Scavenging of dead invertebrates along an urbanisation gradient in Singapore

Authors


Cedric K. W. Tan, Department of Biological Sciences, National University of Singapore, 14 Science Drive, Singapore 117543, Republic of Singapore. E-mail: cedrickwtan@gmail.com

Abstract

Abstract.  1. Little is known about the animals that scavenge invertebrates in the tropics and the impact of human activities on such organisms.

2. We studied the scavenging process using baits representing five dead invertebrate types in six habitats along an urbanisation gradient in equatorial Singapore: primary forest, old secondary forest, young secondary forest, recreational park, mown grassland and impervious surfaces.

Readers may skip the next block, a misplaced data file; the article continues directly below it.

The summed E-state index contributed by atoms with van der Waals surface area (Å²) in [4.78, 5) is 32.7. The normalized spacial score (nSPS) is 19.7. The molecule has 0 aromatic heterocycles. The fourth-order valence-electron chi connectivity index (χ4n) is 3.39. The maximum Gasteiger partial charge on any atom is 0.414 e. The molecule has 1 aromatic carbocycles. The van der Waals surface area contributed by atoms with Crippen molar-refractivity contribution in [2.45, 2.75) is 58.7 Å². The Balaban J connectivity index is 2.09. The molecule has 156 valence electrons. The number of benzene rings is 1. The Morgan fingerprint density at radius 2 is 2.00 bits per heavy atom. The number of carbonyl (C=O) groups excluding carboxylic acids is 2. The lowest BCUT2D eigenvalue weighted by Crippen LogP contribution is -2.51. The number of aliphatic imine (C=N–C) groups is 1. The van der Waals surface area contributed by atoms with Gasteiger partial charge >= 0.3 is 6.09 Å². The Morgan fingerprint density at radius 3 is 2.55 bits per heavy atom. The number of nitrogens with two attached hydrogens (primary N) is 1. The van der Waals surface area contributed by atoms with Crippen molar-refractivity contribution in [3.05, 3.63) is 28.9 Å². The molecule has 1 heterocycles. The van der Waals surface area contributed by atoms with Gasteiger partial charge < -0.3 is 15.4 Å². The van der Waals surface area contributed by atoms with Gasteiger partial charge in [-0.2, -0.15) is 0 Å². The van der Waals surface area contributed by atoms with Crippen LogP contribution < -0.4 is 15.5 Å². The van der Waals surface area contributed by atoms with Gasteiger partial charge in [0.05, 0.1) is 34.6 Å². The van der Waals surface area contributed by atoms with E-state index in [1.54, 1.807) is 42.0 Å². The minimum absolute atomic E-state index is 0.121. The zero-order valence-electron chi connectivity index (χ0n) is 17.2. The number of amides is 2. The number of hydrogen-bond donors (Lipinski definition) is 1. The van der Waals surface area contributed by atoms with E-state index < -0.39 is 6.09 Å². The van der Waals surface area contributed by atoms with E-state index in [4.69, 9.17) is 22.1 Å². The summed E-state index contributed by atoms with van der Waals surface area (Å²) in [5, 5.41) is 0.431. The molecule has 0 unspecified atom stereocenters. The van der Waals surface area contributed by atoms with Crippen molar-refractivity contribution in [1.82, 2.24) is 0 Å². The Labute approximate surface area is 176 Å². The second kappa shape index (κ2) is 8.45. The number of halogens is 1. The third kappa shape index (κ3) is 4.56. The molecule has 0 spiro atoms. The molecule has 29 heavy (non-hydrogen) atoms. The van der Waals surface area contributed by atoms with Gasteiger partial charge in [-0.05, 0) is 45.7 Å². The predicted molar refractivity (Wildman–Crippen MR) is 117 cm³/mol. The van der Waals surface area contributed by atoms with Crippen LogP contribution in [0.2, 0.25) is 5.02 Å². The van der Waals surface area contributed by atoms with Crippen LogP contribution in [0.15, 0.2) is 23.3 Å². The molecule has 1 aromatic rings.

3. Ants were the dominant scavengers, except at night in grassland when an earwig (Labiduridae) dominated. In general, the forest sites had more scavenger species and shorter bait survival times than the non-forest habitats.

4. Bait survival time increased monotonically along the urbanisation gradient, suggesting that this parameter could be used as an indicator of habitat quality.

Ancillary